Barnes and Noble 2.0
Blockbuster: The Fall and Potential Rise of a Once Great Giant
Because of poor strategic planning, mismanagement and competition from other video rental companies such as Netflix, Blockbuster has lost significant revenue. The company filed for bankruptcy on September 23, 2010, and on April 6, 2011, was bought by satellite television provider Dish Network at auction for $233 million and the assumption of $87 million in liabilities and other obligations. The acquisition was completed on April 26, 2011. [via Wikipedia]
The above quote pretty much sums of the Blockbuster story in a nutshell.
Blockbuster could have been great - keyword could have been.
Now I am just going to cut to the chase. I still think, crazy as it may seem, that Blockbuster can make a comeback. Yes, I know. It sounds out there, but a lot of things appear to be these days.
Let’s just dive in.
First off, as an ex-employee, I can tell you that their cash register was ancient. How ancient? So ancient they were, for the most part, using the same setup they were using back when I was in elementary school. How do I know this? My Mom used to work for Blockbuster way back then and years later, after I graduated high school, I worked for them. Same 80s looking computer with a keyboard. Did you catch that? A keyboard to do transactions. Yeah real old school right there. At the time I was working at a clothing store also, and they used touchscreen monitors. And then I took steps back in time when I worked for Blockbuster… a lot of steps back in time.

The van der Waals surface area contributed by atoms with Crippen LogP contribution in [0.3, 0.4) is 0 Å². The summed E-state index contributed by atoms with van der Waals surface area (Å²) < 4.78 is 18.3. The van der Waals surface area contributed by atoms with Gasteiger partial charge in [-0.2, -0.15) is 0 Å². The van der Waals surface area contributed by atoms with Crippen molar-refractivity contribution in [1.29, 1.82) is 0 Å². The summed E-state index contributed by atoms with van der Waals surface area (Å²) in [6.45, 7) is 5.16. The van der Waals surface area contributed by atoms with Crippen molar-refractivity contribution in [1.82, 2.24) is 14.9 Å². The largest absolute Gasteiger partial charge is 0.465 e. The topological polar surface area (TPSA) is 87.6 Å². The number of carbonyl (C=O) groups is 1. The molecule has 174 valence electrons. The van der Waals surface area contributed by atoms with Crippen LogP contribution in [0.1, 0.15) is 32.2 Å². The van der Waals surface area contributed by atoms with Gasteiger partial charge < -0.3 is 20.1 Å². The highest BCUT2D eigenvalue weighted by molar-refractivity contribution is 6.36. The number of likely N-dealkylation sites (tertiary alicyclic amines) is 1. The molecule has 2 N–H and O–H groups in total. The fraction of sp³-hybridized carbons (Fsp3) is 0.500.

While this part doesn’t necessarily affect the customer as much, it surely slowed down transactions. There was no simple touch this and go. What also was a downer was when a customer wanted to know if a store nearby had the movie they were looking for. In order to this, at first, we had to stop and call the store. Later on, they advanced a bit and we were able to look in the computer, but it still wasn’t super helpful. I work at another store now and if we need to check another store, we can easily do this by scanning the intended product. While this method is not perfect either, it beats wasting time calling when they don’t have it.
Verdict: For the cash registers, Blockbuster failed here. I haven’t been in a store for years, but the last time I was, they were still using the same computers. In order to make a real comeback, they should start by updating their computers. If, by chance, they have updated to the present and put in touchscreen computers, they are already on their way. And if you don’t think having a touchscreen monitor for transactions is a big deal, I’m guessing you have never worked a job using one (versus a computer and keyboard setup). Huge difference, trust me. Blockbuster, touchscreens and great software equals winning combination.
Kiosks or Blockbuster Express
Well, they killed it. Blockbuster sold their Express kiosks to rival Redbox. If they want to compete in this market again, they must start from scratch. And that’s okay.